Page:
Here are some of my favorite sandwiches.  I keep the sandwiches, made the day before if the party is big, stacked in large square Tupperware plastic containers.  Keep a layer of plastic wrap on top to prevent the top layer from drying out, or on a tray with a damp clean tea towel and a layer of plastic wrap on top, in the refrigerator until serving.  Arrange the sandwiches on a silver tray or platter for serving.

Avocado and Bacon Tea Sandwiches


  • 8 slices bacon, cooked in a skillet until golden brown, drained on paper towels, and crumbled
  • About 2/3 cup mayonnaise, just enough to bind
  • 1 1/2 tablespoons unsalted butter, room temperature
  • 3/4 teaspoon Worcestershire sauce
  • Splash of Tabasco hot pepper sauce
  • 2 firm-ripe avocados, peeled and halved
  • 2 loaves thinly sliced white or whole wheat bread (about 24 slices)


Prepare the bacon.  Cream the butter and add the mayonnaise, Worcestershire sauce and Tabasco.  Spread the mayonnaise butter lightly on half of the bread slices.  Slice the avocado halves and place a few slices on each slice.  Sprinkle with the bacon.  Cover with the remaining slices.  Trim the crusts and cut each sandwich into 4 triangles.  Makes about 48 small sandwiches.

Herb Butter Cream Cheese Sandwiches


  • 1 bunch Italian flat-leaf parsley
  • 1 bunch fresh basil, leaves only
  • 1/4 cup chopped chives
  • 1/4 cup mixed fresh aromatic herbs, such as marjoram, savory, and tarragon
  • 1 1/2 sticks unsalted butter, room temperature
  • 8 ounces cream cheese, room temperature
  • 4 ounces goat cheese, room temperature
  • 2 loaves thinly sliced white or whole wheat bread (about 24 slices)


Place the parsley, basil, chives, and herbs in the food processor and pulse to chop.  Add the butter, cream cheese, and goat cheese, and pulse to make a spreadable paste.  Spread the cheese mixture on half of the bread slices.  Cover with the remaining slices.  Trim the crusts and cut each sandwich into 4 triangles.  Makes about 48 small sandwiches.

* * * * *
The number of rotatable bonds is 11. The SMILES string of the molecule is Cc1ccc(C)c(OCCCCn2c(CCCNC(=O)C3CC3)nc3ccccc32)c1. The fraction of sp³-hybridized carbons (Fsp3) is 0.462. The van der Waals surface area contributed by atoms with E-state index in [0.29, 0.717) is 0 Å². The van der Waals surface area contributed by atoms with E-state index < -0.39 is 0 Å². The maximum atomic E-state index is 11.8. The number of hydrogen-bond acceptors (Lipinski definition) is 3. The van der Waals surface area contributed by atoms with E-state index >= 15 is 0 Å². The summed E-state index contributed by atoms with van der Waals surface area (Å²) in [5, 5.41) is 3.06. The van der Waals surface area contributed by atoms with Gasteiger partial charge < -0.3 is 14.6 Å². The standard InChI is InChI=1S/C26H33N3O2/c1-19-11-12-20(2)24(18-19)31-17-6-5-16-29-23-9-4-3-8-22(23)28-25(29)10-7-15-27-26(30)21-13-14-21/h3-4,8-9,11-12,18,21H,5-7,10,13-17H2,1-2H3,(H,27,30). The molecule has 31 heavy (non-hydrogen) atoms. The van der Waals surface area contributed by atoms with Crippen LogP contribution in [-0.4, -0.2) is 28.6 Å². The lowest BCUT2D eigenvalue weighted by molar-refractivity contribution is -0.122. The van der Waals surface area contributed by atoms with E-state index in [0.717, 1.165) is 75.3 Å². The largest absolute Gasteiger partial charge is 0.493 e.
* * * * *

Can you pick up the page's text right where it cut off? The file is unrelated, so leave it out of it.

Smoked Salmon Tea Sandwiches


  • 1/2 pound thinly sliced smoked salmon
  • 1 pound cream cheese, room temperature
  • Juice of 1 lemon
  • 3 tablespoons chopped fresh dill
  • 8 paper-thin slices of red onion
  • 1 1/2 loaves thinly sliced white or whole wheat bread (about 16 slices)


Place the smoked salmon in the food processor and pulse to chop.  Add the cream cheese, lemon juice, and dill, and pulse to make a spreadable paste.  Spread the cheese mixture on half of the bread slices and top with a slice of red onion.  Cover with the remaining slices.  Trim the crusts and cut each sandwich into 4 squares or cut out shapes.  Makes about 32 small sandwiches.

Beth Bytes: The Rules of the Teapot

It is generally best to fill water only to the bottom of the spout opening, especially if the teapot is of the type that you can also use for boiling the water.

Heat the tea pot by rinsing it out with very hot water.
(Do not heat the tea pot over a burner unless specific instructions state otherwise.)

Measure tea accurately and consistently. The recommended dose for a medium leaf is 1 tablespoon per 5 oz. of water (more for larger leaves, less for smaller leaves), and adjust to taste.  Place tea in an infuser to keep the leaves separated, or right in the pot if you’ll filter them out later.

Pour water from the kettle into the tea pot when it reaches a rolling boil.

Steeping tea for the proper amount of time can make a world of difference in its resulting taste.
Not less than 3 minutes, nor more than 5 minutes for the best taste. (Less than 3 and the taste is not given enough time to develop; more than 5 and tannin will begin to make your cup astringent or bitter.)

If using an infuser, remove it after the steeping is done. If the leaves are loose in the pot, strain out the entire contents into cups right after steeping is done.

Keep the pot hot by using a tea cozy, or a covering to keep heat from escaping the pot. (Do not heat the tea pot over a burner, unless specific directions allow it.)

Recipe and text copyright Beth Hensperger 2015

Please enjoy the recipe and make it your own. If you copy the recipe and text for internet use, please include my byline and link to my site.

Your Comments

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  1. Carol knutsen 14/01/2015 at 8:51 pm

    I will be attending a tea party with my garden club, held annually. This is my first time, and we all have to bring tea sandwich, desert, etc. Your sandwiches look tasty and easy to make, I will try one of them . Thanks for the website.